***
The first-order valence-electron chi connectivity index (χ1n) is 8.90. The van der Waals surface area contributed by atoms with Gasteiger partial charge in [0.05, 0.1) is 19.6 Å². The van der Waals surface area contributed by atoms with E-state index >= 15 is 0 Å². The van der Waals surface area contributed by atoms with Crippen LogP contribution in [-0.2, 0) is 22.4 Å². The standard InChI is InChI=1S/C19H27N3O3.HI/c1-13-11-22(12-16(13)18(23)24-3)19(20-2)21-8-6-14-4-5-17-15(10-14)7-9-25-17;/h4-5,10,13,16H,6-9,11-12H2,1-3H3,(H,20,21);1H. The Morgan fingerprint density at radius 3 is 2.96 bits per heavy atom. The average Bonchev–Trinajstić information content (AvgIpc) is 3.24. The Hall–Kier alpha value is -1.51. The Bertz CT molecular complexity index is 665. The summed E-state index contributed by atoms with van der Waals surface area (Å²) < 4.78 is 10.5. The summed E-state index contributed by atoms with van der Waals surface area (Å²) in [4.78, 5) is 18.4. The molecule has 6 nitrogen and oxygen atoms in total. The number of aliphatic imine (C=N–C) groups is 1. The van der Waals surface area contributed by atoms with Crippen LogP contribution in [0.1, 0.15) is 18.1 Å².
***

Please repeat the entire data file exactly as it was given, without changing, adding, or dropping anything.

The first-order valence-electron chi connectivity index (χ1n) is 8.90. The van der Waals surface area contributed by atoms with Gasteiger partial charge in [0.05, 0.1) is 19.6 Å². The van der Waals surface area contributed by atoms with E-state index >= 15 is 0 Å². The van der Waals surface area contributed by atoms with Crippen LogP contribution in [-0.2, 0) is 22.4 Å². The standard InChI is InChI=1S/C19H27N3O3.HI/c1-13-11-22(12-16(13)18(23)24-3)19(20-2)21-8-6-14-4-5-17-15(10-14)7-9-25-17;/h4-5,10,13,16H,6-9,11-12H2,1-3H3,(H,20,21);1H. The Morgan fingerprint density at radius 3 is 2.96 bits per heavy atom. The average Bonchev–Trinajstić information content (AvgIpc) is 3.24. The Hall–Kier alpha value is -1.51. The Bertz CT molecular complexity index is 665. The summed E-state index contributed by atoms with van der Waals surface area (Å²) < 4.78 is 10.5. The summed E-state index contributed by atoms with van der Waals surface area (Å²) in [4.78, 5) is 18.4. The molecule has 6 nitrogen and oxygen atoms in total. The number of aliphatic imine (C=N–C) groups is 1. The van der Waals surface area contributed by atoms with Crippen LogP contribution in [0.1, 0.15) is 18.1 Å².